Cutting Vinyl Rolls
Cut a variety of vinyl craft materials including rolls and sheets with your Silhouette or Cricut machine. These are available in a large selection of colors and come in convenient sizes for your crafting needs.
Place your vinyl, paper liner side down, onto the mat and smooth out any wrinkles or bubbles. If your project surface is rough or textured, you may want to prep it with a scraper tool.
Choosing the Right Vinyl
Choosing the right vinyl is essential for creating high-quality advertising materials that are both eye-catching and long-lasting. The durability and versatility of PVC cutting vinyl rolls makes them a great option for businesses of all sizes, from large-scale banners to small signage and vehicle graphics.
There are several types of vinyl available, each designed to suit different projects and surfaces. When selecting the vinyl for your project, consider the conditions under which it will be used and whether it needs to be permanent or removable. Removable vinyl can be easily removed when no longer needed, while permanent vinyl will last for years and be resistant to fading from sunlight or rain.
Another important consideration when selecting the right vinyl is how easy it will be to work with. Some vinyls are more difficult to cut and weed than others. When working with a craft cutter, look for a thin material that is easily manageable.
The best vinyl for crafting includes heat transfer and adhesive varieties. Heat transfer vinyl, or iron-on, allows you to adhere lettering and designs to T-shirts, caps, tote bags, and other garments. It is also a good choice for labeling items such as bottles, cans, Glass Window Film pencil boxes, and food containers. Top brands of heat transfer vinyl include Oracle, HTVRONT, and Siser. HTVRONT offers an extensive color selection, while Oracle and Siser provide a smooth, vinyl-like texture that is easy to cut.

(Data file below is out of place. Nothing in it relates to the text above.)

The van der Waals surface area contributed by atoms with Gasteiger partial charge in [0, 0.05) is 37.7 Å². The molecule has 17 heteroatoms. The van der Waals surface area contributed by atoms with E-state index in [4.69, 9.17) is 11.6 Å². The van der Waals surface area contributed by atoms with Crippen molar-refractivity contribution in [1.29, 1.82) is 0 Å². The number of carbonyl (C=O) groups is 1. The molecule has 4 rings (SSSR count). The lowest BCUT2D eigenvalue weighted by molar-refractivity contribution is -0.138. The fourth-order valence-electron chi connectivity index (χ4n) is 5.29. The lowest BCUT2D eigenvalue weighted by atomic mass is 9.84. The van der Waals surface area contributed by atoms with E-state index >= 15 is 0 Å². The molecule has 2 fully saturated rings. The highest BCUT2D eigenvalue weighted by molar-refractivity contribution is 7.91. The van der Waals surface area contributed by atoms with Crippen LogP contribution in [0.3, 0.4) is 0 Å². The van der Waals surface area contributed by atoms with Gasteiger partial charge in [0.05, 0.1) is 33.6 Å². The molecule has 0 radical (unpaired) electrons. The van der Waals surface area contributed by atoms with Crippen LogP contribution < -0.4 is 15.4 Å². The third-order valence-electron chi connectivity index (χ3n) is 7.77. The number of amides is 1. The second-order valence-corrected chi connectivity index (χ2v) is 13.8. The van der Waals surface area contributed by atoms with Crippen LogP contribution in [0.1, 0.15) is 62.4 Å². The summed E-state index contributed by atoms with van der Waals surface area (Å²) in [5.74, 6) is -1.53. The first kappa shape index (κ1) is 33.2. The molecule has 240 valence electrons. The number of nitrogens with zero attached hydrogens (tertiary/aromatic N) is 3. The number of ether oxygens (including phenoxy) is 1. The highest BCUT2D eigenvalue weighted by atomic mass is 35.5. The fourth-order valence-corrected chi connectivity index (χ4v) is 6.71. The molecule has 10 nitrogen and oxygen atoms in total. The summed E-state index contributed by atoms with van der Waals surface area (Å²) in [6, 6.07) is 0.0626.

Preparing the Mat
When you are ready to cut your vinyl, make sure that your mat is properly prepared. Small scraps of paper, lint or other debris can make the sticky surface less effective and this can lead to uneven cuts. It’s a good idea to use your lint roller or scraper tool after every project to remove any obvious pieces of paper or other material.
You should also cover your mat when you’re not using it to keep dust and other materials from settling on the sticky surface. This will also prolong the life of your mat.
Before you begin to cut your vinyl, remove the clear protective sheet that covers it. This will reveal the sticker’s sticky surface.
Once you’ve done this, it’s important to smooth out your vinyl with a scraper or brayer. Doing so will ensure that there are no air bubbles that could interfere with the cutting process.
Next, you’ll need to weed your design. This means removing the excess vinyl that isn’t necessary for your final product. You can do this with a weeding hook (which is a great tool to invest in, but you can also use tweezers, a knife or a straight pin) or another sharp-edged tool.